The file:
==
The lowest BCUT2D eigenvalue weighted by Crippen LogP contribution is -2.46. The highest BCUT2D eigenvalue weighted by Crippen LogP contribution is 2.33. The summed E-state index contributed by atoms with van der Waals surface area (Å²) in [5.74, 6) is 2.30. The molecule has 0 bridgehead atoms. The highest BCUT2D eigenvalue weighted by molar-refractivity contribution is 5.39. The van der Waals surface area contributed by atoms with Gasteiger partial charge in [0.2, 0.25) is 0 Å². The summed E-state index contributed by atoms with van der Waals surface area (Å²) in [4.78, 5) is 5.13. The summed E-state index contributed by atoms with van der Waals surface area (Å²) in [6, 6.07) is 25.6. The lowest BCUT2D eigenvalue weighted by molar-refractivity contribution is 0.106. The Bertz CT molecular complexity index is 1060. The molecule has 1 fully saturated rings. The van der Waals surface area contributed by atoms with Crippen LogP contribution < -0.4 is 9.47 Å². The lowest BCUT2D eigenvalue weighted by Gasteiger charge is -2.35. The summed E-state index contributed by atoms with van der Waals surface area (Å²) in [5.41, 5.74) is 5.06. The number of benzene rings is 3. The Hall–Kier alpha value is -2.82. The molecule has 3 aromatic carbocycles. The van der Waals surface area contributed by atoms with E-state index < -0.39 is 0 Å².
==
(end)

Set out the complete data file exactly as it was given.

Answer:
The lowest BCUT2D eigenvalue weighted by Crippen LogP contribution is -2.46. The highest BCUT2D eigenvalue weighted by Crippen LogP contribution is 2.33. The summed E-state index contributed by atoms with van der Waals surface area (Å²) in [5.74, 6) is 2.30. The molecule has 0 bridgehead atoms. The highest BCUT2D eigenvalue weighted by molar-refractivity contribution is 5.39. The van der Waals surface area contributed by atoms with Gasteiger partial charge in [0.2, 0.25) is 0 Å². The summed E-state index contributed by atoms with van der Waals surface area (Å²) in [4.78, 5) is 5.13. The summed E-state index contributed by atoms with van der Waals surface area (Å²) in [6, 6.07) is 25.6. The lowest BCUT2D eigenvalue weighted by molar-refractivity contribution is 0.106. The Bertz CT molecular complexity index is 1060. The molecule has 1 fully saturated rings. The van der Waals surface area contributed by atoms with Crippen LogP contribution < -0.4 is 9.47 Å². The lowest BCUT2D eigenvalue weighted by Gasteiger charge is -2.35. The summed E-state index contributed by atoms with van der Waals surface area (Å²) in [5.41, 5.74) is 5.06. The number of benzene rings is 3. The Hall–Kier alpha value is -2.82. The molecule has 3 aromatic carbocycles. The van der Waals surface area contributed by atoms with E-state index < -0.39 is 0 Å².